Forty-five minutes later Andrew and I are once again standing over by the cold, damp metal railing. Both of us have that unexplainable euphoric feeling which comes when you’ve just told someone about Jesus. Nothing can compare with the knowledge that you have just served the King as his ambassador for the Truth.

Nothing can compare with the knowledge that you have just served the King as his ambassador for the Truth.

The two of us look straight ahead, out onto the sand and ocean, as we talk about the conversation we had with Lisa and Kathy. They’re from the Philadelphia area, go to a Catholic church “when they can,” and seem to be pretty nice girls. Once in while their attention would drift when a group of guys walked past our bench or when a tram car rolled by with its prerecorded and repetitive “WATCH THE TRAMCAR, PLEASE.” But most of the time they listened attentively when Andrew told them about Jesus and why he died on the cross. They also wanted to know how we could be sure we would go to heaven. Other more difficult questions they asked were, “How do you know the Bible is really true?” “Can you prove God exists?” and “Everybody can believe what they want to, Right?”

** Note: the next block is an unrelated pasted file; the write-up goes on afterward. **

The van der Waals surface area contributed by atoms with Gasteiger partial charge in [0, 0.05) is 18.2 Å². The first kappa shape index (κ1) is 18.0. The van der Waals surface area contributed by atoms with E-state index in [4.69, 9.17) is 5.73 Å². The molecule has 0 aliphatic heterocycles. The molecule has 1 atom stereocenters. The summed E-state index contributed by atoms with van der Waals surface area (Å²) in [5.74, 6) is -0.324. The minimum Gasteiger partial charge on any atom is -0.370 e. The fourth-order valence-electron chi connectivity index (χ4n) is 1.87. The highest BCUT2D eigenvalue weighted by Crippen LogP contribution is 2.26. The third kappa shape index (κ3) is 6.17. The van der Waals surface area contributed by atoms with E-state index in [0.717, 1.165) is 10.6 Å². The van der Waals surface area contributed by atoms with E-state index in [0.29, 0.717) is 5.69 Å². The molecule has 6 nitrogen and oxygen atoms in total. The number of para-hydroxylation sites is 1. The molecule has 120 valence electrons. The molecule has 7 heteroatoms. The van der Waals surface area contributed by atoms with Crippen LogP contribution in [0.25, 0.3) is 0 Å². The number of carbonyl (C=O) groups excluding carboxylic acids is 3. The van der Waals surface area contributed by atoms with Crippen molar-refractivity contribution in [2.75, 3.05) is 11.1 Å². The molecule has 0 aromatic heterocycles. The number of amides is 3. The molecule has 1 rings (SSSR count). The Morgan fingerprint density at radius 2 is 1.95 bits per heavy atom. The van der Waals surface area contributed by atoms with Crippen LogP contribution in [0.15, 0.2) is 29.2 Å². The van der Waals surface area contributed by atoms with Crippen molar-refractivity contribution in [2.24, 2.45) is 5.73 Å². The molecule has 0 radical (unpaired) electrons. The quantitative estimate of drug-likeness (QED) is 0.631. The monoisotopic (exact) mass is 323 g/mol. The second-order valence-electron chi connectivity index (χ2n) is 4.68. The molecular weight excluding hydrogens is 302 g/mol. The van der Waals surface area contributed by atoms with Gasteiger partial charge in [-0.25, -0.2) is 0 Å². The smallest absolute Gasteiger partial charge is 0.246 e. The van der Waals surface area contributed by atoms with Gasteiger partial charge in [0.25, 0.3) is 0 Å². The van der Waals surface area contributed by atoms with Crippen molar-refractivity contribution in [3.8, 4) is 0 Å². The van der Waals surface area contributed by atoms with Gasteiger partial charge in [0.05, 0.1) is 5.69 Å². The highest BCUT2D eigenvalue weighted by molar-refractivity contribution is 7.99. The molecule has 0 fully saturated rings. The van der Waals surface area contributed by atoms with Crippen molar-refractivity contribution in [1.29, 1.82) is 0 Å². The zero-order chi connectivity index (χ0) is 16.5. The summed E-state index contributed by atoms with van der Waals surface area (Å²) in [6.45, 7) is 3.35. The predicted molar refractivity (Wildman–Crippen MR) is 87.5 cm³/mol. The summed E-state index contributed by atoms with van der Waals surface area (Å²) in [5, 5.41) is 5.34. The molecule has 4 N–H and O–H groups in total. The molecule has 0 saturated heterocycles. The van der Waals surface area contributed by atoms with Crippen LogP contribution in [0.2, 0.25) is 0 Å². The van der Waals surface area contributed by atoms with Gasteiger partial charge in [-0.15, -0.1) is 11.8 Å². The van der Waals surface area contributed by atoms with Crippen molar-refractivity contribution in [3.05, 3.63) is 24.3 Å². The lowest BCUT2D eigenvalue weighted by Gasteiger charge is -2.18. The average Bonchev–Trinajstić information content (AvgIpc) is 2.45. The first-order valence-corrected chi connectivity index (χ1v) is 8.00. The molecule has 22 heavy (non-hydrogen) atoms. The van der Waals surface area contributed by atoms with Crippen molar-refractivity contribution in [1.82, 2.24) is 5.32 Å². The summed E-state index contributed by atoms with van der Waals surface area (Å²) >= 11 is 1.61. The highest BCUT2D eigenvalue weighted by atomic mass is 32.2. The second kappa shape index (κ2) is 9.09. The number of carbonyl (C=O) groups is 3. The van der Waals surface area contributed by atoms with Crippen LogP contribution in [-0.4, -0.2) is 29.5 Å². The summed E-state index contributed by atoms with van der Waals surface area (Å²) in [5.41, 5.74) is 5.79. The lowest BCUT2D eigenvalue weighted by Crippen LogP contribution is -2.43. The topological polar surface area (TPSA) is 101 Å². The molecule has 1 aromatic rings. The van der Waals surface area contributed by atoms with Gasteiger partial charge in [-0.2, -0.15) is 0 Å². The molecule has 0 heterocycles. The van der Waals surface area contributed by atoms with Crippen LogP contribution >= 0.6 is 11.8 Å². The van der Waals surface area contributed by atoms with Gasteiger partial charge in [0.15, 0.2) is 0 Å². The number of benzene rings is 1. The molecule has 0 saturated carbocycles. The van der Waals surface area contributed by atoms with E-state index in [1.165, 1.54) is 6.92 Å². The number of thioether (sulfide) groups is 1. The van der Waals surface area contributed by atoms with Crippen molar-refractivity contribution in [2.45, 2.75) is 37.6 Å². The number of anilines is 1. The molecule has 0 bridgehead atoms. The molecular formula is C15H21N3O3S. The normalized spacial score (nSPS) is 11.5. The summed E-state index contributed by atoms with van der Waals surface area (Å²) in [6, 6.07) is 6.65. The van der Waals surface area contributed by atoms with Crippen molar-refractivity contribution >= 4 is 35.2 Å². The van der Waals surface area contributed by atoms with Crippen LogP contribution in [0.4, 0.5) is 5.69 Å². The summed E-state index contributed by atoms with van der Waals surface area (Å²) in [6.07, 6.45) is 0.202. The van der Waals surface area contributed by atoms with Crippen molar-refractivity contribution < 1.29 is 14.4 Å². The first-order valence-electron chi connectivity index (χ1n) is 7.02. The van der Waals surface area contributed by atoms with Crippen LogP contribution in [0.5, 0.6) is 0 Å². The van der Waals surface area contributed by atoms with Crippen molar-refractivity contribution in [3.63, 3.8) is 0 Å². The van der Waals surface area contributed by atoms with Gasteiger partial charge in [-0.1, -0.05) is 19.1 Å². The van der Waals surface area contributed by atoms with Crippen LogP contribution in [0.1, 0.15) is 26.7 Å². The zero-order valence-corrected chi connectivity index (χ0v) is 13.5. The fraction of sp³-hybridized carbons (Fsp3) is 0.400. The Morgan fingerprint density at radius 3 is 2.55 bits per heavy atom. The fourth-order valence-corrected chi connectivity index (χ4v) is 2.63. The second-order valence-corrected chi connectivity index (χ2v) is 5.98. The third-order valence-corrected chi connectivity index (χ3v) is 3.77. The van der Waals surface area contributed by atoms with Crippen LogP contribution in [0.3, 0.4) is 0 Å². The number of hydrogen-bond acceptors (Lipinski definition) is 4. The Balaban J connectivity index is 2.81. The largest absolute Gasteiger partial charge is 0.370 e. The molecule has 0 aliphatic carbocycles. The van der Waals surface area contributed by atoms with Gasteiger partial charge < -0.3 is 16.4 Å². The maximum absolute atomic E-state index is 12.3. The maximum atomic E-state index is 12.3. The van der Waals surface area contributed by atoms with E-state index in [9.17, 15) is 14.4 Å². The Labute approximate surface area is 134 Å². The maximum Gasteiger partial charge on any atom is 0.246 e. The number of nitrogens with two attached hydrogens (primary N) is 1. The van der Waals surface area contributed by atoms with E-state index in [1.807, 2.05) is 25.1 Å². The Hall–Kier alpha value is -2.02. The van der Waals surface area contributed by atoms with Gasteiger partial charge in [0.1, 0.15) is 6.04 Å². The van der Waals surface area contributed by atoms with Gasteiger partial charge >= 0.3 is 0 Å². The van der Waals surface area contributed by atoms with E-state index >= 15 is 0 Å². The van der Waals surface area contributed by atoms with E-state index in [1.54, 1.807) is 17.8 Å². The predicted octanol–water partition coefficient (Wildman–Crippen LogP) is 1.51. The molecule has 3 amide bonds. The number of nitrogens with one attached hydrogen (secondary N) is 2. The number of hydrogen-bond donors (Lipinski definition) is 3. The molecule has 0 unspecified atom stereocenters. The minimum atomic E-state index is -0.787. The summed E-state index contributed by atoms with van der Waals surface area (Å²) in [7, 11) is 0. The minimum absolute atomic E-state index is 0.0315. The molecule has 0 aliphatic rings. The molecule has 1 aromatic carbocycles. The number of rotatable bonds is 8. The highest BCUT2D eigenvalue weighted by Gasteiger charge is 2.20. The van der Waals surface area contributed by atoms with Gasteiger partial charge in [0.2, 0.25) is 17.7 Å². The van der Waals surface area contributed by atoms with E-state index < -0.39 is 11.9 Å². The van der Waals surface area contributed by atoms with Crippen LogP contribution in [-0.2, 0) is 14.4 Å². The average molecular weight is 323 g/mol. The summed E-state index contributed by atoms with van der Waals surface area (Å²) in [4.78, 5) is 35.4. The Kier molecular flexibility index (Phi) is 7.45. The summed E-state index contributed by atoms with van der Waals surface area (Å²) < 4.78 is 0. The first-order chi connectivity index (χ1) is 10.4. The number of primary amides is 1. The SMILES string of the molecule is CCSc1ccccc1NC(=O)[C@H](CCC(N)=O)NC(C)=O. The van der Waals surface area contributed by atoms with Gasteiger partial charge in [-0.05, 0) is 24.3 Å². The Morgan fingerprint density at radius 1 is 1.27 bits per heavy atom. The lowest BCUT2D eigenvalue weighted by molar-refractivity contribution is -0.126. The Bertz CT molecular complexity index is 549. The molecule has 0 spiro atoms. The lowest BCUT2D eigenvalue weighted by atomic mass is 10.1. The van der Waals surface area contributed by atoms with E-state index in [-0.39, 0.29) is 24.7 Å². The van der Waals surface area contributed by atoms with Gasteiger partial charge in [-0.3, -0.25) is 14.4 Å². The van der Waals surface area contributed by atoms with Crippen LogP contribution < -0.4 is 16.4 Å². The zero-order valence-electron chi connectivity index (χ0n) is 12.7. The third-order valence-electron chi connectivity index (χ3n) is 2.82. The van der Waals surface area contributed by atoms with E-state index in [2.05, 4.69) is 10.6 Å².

We tried to use as many Bible verses as we could to answer their questions. Out of all the verses I’ve ever used in a conversation I always seem to come back to John 14:6: “Jesus said to him, `I am the way, and the truth and the life, no one comes to the Father but through me.'” If those girls remember anything, I hope they remember that verse.

It’s about 11:30 p.m. and we’re getting tired. But, as usual, when the two of us are partners we keep going until the curfew time of midnight. Before we call it quits we talk to a young couple who accept the tracts and listen to us politely until the rest of their family comes over to the bench. The conversation dissolves immediately.

Lights are flashing and a mixture of music from the stores, amusement rides and cars blends into a general air of confusion and excitement. But the noises are familiar to me and I drown them out with my thoughts on our night of witnessing. I think about Lisa and Kathy. They actually listened to us and asked questions. They seriously thought about what we said and responded with thoughtful comments or challenges to our faith. It was so obvious that they were open and willing to think about a viewpoint other than their own.